The discretionary items (for example, lavish gym memberships and luxury holidays) and are most likely ones that you can either eliminate now or in the future.
4) LIVE WITHIN YOUR MEANS
It is actually linked to the above point 3.
Bascically to make your cashburn low, prepare to cut back and dinners out or nights out at the bar with friends can seriously add up over time.
5) FOCUS ON THE LONG HAUL
After addressing your emergency savings and paying off your debt, your next worry when thinking about a downturn might be about your investments.
The thought of the markets plummeting might make you fearful that you’ve lost all of your earnings after years of hard work.
However, if you are a long term investor, this could be a unique opportunity for you to start thinking about how you can get undervalued opportunities at a good price, or simply just invest in the market index because it's on the low during a recession. (so you won't have a concentration risk on just one or two companies)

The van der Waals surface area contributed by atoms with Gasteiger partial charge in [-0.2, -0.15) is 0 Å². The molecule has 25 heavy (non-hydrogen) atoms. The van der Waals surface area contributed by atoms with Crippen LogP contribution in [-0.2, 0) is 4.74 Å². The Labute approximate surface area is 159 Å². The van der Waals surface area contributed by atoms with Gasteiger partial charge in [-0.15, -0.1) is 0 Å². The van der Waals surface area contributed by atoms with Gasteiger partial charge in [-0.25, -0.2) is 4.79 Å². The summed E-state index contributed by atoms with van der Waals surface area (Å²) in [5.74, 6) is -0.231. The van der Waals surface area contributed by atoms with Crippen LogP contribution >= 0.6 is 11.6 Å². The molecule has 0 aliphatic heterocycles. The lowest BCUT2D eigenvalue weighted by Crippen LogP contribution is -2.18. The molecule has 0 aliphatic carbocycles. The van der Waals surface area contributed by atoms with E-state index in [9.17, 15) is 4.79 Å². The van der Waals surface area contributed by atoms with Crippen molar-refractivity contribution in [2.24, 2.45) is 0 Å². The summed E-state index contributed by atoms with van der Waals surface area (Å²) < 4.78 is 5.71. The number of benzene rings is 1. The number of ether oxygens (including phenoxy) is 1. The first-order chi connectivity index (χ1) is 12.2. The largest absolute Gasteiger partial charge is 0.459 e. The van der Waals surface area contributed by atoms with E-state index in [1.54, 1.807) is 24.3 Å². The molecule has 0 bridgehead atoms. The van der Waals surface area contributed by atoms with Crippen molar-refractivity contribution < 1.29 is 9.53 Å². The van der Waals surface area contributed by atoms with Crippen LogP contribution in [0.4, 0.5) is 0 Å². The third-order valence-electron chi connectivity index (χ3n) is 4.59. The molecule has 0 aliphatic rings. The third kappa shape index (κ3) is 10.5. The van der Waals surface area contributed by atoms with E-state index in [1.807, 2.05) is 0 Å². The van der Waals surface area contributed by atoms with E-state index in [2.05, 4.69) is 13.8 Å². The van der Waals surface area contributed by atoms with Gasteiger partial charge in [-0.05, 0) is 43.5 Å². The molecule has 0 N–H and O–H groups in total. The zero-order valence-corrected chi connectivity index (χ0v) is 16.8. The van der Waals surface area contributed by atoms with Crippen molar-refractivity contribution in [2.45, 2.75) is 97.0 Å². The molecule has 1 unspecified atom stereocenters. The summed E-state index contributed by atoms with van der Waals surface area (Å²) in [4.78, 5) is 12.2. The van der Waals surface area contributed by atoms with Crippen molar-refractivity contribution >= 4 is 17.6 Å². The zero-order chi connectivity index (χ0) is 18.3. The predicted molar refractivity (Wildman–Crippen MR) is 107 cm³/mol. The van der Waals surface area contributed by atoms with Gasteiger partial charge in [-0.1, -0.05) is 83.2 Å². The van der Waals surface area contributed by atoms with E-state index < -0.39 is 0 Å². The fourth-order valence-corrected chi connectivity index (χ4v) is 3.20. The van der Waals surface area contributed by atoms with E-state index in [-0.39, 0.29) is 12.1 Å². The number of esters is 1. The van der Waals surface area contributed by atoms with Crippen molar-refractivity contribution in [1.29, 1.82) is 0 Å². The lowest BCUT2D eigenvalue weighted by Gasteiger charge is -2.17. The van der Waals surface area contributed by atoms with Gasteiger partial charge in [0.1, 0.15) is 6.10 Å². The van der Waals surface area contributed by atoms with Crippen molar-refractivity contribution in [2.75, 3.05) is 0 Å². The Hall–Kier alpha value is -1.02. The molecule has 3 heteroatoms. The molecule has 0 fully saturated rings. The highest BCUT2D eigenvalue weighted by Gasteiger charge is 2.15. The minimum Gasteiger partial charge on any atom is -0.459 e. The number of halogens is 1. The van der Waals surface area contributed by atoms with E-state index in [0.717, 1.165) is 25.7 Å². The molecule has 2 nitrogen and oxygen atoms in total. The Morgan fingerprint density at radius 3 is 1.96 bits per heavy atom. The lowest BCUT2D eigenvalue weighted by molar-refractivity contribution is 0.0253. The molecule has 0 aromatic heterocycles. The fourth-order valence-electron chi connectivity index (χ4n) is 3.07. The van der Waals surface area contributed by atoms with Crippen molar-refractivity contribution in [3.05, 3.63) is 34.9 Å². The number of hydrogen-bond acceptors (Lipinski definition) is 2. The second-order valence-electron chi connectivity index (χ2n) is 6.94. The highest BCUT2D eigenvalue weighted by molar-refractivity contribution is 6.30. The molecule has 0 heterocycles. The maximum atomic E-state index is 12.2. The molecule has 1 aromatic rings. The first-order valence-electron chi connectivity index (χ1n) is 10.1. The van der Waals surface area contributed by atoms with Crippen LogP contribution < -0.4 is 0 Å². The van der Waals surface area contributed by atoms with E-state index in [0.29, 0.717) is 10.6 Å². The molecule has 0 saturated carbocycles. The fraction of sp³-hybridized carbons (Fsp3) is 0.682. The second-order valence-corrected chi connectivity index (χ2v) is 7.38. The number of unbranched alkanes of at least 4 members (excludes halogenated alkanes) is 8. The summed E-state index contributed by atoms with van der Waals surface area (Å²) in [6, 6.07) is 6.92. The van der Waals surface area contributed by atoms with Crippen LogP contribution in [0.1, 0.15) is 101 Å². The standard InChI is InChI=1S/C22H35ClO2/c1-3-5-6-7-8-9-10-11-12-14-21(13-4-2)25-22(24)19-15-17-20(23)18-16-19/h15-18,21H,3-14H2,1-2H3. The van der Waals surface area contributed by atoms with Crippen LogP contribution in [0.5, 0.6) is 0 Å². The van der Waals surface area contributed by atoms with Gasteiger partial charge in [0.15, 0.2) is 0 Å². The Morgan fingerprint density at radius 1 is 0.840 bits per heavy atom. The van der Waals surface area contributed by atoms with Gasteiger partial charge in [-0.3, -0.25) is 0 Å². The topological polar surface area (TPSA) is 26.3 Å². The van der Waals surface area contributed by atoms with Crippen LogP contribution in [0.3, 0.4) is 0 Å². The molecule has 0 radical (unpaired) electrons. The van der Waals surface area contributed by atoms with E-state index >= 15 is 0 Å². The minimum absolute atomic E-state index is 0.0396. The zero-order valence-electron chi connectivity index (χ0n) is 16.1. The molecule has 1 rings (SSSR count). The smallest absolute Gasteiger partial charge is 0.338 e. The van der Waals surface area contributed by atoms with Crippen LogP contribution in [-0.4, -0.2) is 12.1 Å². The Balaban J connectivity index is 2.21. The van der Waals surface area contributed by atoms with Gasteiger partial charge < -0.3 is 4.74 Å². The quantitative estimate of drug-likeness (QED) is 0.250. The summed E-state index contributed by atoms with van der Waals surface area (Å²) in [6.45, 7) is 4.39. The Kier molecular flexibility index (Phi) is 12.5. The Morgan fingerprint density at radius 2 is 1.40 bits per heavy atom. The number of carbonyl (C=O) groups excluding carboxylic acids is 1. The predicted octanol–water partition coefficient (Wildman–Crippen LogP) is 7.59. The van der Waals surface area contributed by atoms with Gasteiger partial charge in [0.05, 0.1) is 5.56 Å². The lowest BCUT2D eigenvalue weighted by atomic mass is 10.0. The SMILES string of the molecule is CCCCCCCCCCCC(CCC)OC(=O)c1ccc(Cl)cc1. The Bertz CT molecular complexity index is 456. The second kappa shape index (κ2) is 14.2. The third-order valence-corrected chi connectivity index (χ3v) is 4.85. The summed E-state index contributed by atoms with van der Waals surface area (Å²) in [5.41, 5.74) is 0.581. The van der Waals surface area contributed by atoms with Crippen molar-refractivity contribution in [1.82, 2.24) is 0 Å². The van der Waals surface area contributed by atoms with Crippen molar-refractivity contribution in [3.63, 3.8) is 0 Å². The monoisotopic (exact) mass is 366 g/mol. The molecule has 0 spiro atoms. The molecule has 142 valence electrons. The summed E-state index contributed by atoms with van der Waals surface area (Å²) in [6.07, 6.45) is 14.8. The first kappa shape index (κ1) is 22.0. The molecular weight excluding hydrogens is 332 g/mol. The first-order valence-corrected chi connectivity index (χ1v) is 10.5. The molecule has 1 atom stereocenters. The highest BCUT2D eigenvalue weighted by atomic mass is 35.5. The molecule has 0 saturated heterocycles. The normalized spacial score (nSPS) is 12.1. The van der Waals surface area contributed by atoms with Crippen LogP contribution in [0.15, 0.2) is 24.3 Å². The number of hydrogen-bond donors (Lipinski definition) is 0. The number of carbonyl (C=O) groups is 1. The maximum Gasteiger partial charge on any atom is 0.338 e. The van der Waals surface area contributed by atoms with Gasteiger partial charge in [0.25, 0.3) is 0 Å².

6. IDENTIFY YOUR RISK TOLERANCE
Understand how much risk you are willing to take. Because this will change how you think of your investment horizon.
Speak to your financial advisor or take a risk assessment test with any of the robo advisors in the market (there are alot out there right now) and when you say you can stomach volatility, it has finally hit and many of us are shaking now.
7. CONTINUE TO BUILD UP SKILLS
This one really goes without saying and it has been re-emphasised by the SG government with the skillsfuture, news, and more. Up-skill and re-skilling, things which are big trends as always.
But to recession-proof your life, one of the best investments you can make is pursuing an education.
During recessions, the unemployment rate for those with a bachelor’s degree or higher is much lower than for those who don't have any qualifications.
Making sure that you can become recession proof is something to think about in the long run!
Mildly-adapted from a US version here: View Full article (http:// https://www.bankrate.com/personal-finance/smart-money/ways-to-recession-proof-your-finances/)